Where Should IT Security Resources Be Deployed?

Ask a bunch of IT folks where security resources should be deployed -- on networks or on servers.
What do they think? Read below.
Summary by Caron Carlson in FierceCIO, original article by Jon Oltsik in Network World.
Emphasis in red added by me.
Brian Wood, VP Marketing

Security pros focus on networks over servers

When it comes to allocating scarce security resources, should you focus on networks or on servers?
It's a conundrum, writes Network World's Jon Oltsik, but a recent survey by ESG suggests that security pros favor securing the network.
When asked whether network security processes/skills/controls or server processes/skills/controls are more thorough, 58 percent sided with the network and seven percent with servers. The imbalance could be rooted in the networking background that many security pros have or in the perception that server security is a compliance checkbox requirement, Oltsik writes.
Network security investments are growing, but there is also a growing use of application controls and other tools on critical servers. Integrated security for the network and servers is becoming more popular, and more vendors will work together on these technologies going forward, he predicts.

Network Security Trumps Server Security in the Enterprise

Purchasing behavior and security organization focus has broad market implications
There is a historical conundrum in cybersecurity about where to concentrate security skills, controls, and oversight. Hackers penetrate networks in order to compromise hosts and steal data. Given this obvious workflow, should CISOs focus security resources on networks, hosts, or a balanced combination of both?
ESG recently posed this question to 395 security professionals working at mid-market (i.e. 100 to 999 employees) and enterprise (i.e. more than 1,000 employees) organizations. The results are extremely interesting:
58% said that network security processes, skills, and technical controls are “much more thorough” or “somewhat more thorough” than server security processes, skills, and technical controls.
• 37% said that network security processes, skills, and technical controls are no more or less thorough than server security processes, skills, and technical controls.
• 7% said that server security processes, skills, and technical controls are “much more thorough” or “somewhat more thorough” than network security processes, skills, and technical controls.
Somewhat surprisingly, there is a clear imbalance in most cases. Why? Many security professionals have networking backgrounds and tend to focus in areas like firewall administration, network segmentation, or security analytics.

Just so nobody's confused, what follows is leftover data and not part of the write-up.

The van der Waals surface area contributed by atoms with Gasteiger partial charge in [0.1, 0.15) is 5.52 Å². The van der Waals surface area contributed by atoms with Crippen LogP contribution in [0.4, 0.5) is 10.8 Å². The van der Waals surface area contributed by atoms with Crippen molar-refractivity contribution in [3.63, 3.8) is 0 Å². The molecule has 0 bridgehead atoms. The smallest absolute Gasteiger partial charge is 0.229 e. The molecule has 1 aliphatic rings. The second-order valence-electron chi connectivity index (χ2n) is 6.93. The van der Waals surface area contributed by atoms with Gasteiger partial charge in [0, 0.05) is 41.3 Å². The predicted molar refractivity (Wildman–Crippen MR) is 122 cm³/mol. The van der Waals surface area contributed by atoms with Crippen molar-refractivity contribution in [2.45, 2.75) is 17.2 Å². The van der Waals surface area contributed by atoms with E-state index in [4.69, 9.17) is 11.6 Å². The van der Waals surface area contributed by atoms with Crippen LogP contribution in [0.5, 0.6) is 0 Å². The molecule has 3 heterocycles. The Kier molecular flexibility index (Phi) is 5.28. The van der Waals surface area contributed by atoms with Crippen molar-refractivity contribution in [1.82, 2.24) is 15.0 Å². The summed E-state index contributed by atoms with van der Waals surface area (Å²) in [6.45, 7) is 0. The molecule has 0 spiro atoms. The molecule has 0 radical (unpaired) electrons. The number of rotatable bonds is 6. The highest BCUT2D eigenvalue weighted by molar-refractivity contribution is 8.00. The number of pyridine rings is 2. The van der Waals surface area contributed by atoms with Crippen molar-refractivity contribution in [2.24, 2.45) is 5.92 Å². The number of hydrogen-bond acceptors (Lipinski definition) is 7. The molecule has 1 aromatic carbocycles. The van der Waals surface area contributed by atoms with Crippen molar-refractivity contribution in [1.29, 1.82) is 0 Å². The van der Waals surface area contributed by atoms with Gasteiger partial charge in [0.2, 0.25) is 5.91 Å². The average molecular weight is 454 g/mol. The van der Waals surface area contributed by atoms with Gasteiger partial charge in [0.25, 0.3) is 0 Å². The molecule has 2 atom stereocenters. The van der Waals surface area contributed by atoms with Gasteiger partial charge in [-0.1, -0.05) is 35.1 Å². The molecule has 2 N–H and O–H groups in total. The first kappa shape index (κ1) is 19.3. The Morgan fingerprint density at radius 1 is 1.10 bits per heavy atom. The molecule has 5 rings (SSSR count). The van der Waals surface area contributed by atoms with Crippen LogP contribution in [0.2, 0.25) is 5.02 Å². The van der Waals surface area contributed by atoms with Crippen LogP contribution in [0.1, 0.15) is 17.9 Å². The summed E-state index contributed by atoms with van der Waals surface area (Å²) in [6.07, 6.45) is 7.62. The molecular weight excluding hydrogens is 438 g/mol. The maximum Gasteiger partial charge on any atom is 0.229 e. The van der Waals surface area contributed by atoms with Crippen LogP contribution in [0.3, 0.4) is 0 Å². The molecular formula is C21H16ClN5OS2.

Alternatively, server security is often thought of as a checkbox requirement for regulatory compliance. Simply outfit servers with antivirus software and your job is completed. You can always use network segmentation to isolate server traffic or apply security services to network flows if you need to.
The ESG data also indicates that this behavior is changing. CISOs recognize that servers are under attack so they are increasing their use of tools like application controls, HIPS, and File Integrity Monitoring (FIM) on critical servers. Nevertheless, network security investment is also on the rise so I don’t expect any measurable behavior modification in terms of security priorities.
There are several market implications here:
1. Network security vendors remain in the cat-bird seat. Cisco and Juniper will continue to have an edge where they are the network incumbents, but ESG does see some changes in behavior. CISOs and security architects are becoming more active in network security technology selection. These folks tend to consider new functionality, security efficacy, consolidated services, and security infrastructure integration – opening doors for vendors like Check Point, FireEye, Fortinet, and Palo Alto Networks. Regardless of the vendor however, the network continues to be the place to be. There also may be an SDN security angle here in the future.
2. Integrated host/network security coverage is becoming more appealing. Note that 37% balance their security focus across hosts and networks. This is the prevailing trend. As one CISO put it to me, “I pay for and then manage network defenses and host defenses. If these things worked together, my guess is that I’d have better security and lower costs. So please tell me: Why don’t they work together?” In the past, host and network security controls were a world apart but several vendors including McAfee, Sophos, and Sourcefire are bridging these technologies giving them a market advantage. Others will acquire or partner as host/network integration gains popularity.
3. Host-based security technology vendors must get the word out. You’d think that the threat landscape, de-perimeterization, web services applications, and server virtualization would motivate more enterprises to focus on host-based security. So why aren’t they doing so? Because they know how to segment networks and tweak controls but aren’t nearly as familiar with host controls. Vendors like Bit9 are starting to get the word out but they need help. Additional host-based security technology providers must offer market education, reference architectures, use cases, and professional services, or this network-centric behavior will continue.
The ESG data indicates that most enterprises still think of their networks as a security hub. If you know what you are doing, you can use network segmentation, security services, and monitoring to provide strong security for servers. That said however, host-based controls make sense from a defense-in-depth perspective. What’s more, integrated network/host controls could improve security and lower IT operating costs as my CISO friend suggests. My prediction is that network/host security technology will continue to move in this direction – it’s hard to argue with those kinds of results.